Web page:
Feel Like Royalty Without Spending a Penny: Free Attractions in Vienna, Austria

Feel Like Royalty Without Spending a Penny: Free Attractions in Vienna, Austria

One reason I avoid traveling Europe is because of the price tags. I arrived in Vienna, Austria and stopped at a souvenir shop pretty early on as I tried to do my daughterly duty by picking out a magnet for my father’s collection. Seeing that it cost 5 euros confirmed all of my intentions to avoid Western Europe like the plague. However, luckily for me, I had two knowledgeable locals to give me a blitz tour of the city, and beyond the 7.60 euros I paid for a 24-hour transportation pass, I was pleased to find most of the attractions didn’t cost anything at all! Entrance to most of the city’s churches, markets, gardens, parks and galleries are free.
You don’t need to spend money like royalty to feel like it in Austria, just visit these free attractions in Vienna.  From nature to classic architecture to more modern buildings, there’s something for everyone especially if you time your visit to coincide with free concerts and events.

Schonbrunn Gardens and Palace, with view of Vienna

Schonbrunn Gardens and Palace, with view of Vienna

1) Schonbrunn Gardens and Palace (Free open-air concert in June!)
You will have to hop on the metro to get here but make sure you visit this sunshine yellow palace, Austria’s most visited site. Colossal, cheery and picturesque, I was surprised to learn these are only the summer residences of the Austrian royal family, including empress Sisi, whose beauty started wars. While you need to pay to tour the inside of the palace, you can easily spend a day exploring its vast gardens which are so big that people go jogging here! If you zig-zag up the hill, you will also find a beautiful view of the city. If you’re lucky enough to be in Vienna in June, the palace hosts a free concert by the world famous Vienna Philharmonic. Although I couldn’t experience it myself, I can’t imagine a more beautiful setting to listen to a symphony than surrounded by roses, pruned bushes and fishponds.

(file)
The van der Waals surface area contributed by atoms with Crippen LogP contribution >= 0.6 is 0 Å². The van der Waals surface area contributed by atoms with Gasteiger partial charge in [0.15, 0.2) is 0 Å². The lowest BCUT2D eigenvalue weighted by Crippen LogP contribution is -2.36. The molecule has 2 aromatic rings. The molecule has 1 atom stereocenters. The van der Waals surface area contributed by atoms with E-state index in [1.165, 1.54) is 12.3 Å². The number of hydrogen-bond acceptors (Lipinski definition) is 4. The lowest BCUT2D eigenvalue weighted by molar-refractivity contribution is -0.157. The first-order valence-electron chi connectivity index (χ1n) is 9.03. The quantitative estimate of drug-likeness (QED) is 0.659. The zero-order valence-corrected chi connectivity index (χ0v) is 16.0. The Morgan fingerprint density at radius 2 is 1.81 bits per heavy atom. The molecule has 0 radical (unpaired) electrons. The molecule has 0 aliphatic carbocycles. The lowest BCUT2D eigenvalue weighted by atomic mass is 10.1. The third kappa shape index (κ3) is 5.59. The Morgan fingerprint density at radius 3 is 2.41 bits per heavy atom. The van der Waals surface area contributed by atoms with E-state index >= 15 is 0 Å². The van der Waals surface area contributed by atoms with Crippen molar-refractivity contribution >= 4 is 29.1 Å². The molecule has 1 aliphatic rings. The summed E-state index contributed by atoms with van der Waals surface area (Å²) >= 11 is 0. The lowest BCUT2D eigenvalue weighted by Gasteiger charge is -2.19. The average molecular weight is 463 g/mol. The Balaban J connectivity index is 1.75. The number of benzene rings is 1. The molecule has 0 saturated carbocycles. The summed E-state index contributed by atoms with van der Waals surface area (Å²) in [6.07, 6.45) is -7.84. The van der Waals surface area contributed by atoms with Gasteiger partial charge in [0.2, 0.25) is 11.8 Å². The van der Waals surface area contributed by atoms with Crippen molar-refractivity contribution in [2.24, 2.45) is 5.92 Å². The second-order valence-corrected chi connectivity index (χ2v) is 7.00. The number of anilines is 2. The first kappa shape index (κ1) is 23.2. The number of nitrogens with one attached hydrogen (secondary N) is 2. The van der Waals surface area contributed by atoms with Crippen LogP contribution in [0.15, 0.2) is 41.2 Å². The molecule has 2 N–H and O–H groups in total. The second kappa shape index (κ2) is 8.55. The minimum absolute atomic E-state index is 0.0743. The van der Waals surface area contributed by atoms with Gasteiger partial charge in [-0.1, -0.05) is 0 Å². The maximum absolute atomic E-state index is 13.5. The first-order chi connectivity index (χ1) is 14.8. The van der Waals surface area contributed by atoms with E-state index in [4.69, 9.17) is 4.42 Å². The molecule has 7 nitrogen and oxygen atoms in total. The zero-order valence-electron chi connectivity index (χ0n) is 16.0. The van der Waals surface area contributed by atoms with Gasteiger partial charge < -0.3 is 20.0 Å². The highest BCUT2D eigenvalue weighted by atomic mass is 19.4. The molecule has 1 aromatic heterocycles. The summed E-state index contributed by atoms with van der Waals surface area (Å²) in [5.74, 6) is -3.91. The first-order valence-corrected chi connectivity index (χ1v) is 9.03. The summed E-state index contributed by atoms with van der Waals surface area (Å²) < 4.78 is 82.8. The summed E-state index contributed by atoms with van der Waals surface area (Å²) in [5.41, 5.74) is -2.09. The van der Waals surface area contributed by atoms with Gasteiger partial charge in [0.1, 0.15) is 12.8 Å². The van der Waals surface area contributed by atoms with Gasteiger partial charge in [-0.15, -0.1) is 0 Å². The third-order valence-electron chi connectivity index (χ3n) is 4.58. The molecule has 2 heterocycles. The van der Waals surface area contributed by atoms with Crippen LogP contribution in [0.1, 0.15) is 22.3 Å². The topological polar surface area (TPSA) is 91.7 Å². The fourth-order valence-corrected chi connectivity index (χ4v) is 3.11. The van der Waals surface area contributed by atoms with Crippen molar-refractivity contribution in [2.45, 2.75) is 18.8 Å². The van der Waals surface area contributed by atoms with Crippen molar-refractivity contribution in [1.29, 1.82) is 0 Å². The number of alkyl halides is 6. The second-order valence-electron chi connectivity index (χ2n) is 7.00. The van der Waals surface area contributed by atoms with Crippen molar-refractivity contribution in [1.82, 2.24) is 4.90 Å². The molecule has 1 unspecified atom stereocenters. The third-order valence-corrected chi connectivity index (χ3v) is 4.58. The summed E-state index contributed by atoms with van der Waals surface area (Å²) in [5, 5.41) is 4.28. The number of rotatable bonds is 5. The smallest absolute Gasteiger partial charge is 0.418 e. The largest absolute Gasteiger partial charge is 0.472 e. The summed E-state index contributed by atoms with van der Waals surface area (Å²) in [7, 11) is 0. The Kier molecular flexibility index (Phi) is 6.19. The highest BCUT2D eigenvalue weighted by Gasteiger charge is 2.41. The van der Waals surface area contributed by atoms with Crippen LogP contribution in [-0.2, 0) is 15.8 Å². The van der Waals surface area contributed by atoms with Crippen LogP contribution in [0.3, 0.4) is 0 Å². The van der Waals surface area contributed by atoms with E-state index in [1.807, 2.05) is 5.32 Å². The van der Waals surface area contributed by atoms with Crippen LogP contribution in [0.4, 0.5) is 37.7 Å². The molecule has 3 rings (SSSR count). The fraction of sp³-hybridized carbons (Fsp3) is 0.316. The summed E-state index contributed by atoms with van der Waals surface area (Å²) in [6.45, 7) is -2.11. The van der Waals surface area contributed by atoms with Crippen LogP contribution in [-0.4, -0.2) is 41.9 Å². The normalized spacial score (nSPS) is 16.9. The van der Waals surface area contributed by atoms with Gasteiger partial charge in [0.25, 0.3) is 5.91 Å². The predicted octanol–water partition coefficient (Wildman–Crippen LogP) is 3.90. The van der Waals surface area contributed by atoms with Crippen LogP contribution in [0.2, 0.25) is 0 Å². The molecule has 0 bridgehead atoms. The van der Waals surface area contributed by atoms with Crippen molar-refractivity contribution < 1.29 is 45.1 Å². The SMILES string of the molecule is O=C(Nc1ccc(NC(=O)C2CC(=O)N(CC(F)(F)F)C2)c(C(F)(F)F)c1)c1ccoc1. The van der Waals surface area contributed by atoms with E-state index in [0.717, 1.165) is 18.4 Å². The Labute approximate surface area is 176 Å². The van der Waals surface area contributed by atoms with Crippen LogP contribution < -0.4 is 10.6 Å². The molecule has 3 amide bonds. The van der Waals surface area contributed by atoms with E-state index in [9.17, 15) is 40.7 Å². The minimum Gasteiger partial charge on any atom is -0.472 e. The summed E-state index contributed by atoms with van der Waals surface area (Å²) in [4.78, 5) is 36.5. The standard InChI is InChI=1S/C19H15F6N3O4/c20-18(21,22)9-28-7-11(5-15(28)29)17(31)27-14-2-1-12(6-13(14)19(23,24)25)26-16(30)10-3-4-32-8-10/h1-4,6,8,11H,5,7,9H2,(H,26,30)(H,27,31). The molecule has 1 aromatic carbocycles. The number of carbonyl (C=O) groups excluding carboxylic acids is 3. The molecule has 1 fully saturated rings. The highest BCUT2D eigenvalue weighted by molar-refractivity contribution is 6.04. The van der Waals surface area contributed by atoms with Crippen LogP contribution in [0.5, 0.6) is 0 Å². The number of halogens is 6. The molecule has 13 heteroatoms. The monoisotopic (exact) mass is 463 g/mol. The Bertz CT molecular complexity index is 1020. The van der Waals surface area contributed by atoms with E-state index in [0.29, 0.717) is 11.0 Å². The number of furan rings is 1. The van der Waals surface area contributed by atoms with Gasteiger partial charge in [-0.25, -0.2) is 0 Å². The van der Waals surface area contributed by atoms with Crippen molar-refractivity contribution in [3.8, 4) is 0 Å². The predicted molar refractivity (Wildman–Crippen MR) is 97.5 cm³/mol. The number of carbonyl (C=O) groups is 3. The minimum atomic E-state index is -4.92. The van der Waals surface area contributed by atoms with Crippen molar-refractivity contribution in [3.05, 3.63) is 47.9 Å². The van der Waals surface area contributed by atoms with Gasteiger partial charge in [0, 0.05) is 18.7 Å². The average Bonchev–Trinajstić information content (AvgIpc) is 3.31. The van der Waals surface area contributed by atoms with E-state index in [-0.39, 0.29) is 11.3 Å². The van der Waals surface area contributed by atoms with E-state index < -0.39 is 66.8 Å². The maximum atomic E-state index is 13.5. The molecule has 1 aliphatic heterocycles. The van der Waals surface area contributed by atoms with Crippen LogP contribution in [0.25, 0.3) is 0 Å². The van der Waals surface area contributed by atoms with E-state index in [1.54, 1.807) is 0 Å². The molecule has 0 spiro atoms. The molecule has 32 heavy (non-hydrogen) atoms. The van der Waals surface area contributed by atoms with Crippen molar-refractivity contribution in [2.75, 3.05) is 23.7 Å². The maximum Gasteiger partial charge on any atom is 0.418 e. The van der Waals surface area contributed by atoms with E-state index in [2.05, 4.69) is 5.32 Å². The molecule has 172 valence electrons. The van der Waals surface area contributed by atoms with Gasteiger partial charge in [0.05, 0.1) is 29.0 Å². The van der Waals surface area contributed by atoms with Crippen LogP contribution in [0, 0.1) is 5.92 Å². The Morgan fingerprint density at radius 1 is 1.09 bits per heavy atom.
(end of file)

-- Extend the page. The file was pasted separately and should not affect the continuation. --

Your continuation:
St. Stephen's Cathedral, trademark of Vienna, Austria

St. Stephen’s Cathedral, trademark of Vienna, Austria

2) St. Stephan’s Cathedral & Surrounding Downtown
St. Stephan’s is the symbol of Austria’s capital city and is located in the heart of the downtown. Its towers soar high over the city and it contains one of the biggest free-swinging church bells in Europe. I found the interior to be a little dark and dreary but I loved the building’s colorful roof tiles, which were laid to depict the royal coat of arms of the city. I also enjoyed the costumed interpreters in knee socks, wigs and velvet jackets who try to invite you to the Opera. Nearby, explore Vienna’s famous shopping streets that emanate out from the cathedral and Hofburg, the imperial palace. You can peek at some old ruins and walk under its impressive entrance… just don’t get run over by the horse-drawn stage coaches that regularly pass through!

Sachertorte at Demel bakery, Vienna, Austria

Sachertorte at Demel bakery, Vienna, Austria

While you’re here, stop at Demel, one of Vienna’s oldest bakeries, and splurge on a slice of sachertorte. Desserts are a highlight of Austrian cuisine and this chocolate cake with apricot jam is its crown jewel. You’ll feel like royalty especially when you enjoy it in this elegant setting.

Fountain on side of Vienna's Opera House

Fountain on side of Vienna’s Opera House

3) Opera
Vienna is a city with a rich musical heritage that works hard to maintain its reputation. Partly by housing one of the most famous and busiest opera houses in the world, with shows changing almost weekly. The building is massive and something to marvel at from the outside. However, with 3 or 4 euros and a little extra time, you can actually see an opera for yourself! If you show up 90 minutes before the show, you can buy standing room tickets, high in the balcony but the acoustics are good everywhere.

Parliament!  Isn't it grand?

Parliament! Isn’t it grand?

4) Parliament & Rathaus (City Hall)
Walk through City Hall park and find yourself in front of the mammoth, neo-Greek style Parliament building. I’ve seen many parliaments and I’m not sure why Austria’s needs over 100 rooms but it sure is impressive.

Circus in front of Rathaus, Vienna City Hall, Austria

Circus in front of Rathaus, Vienna City Hall, Austria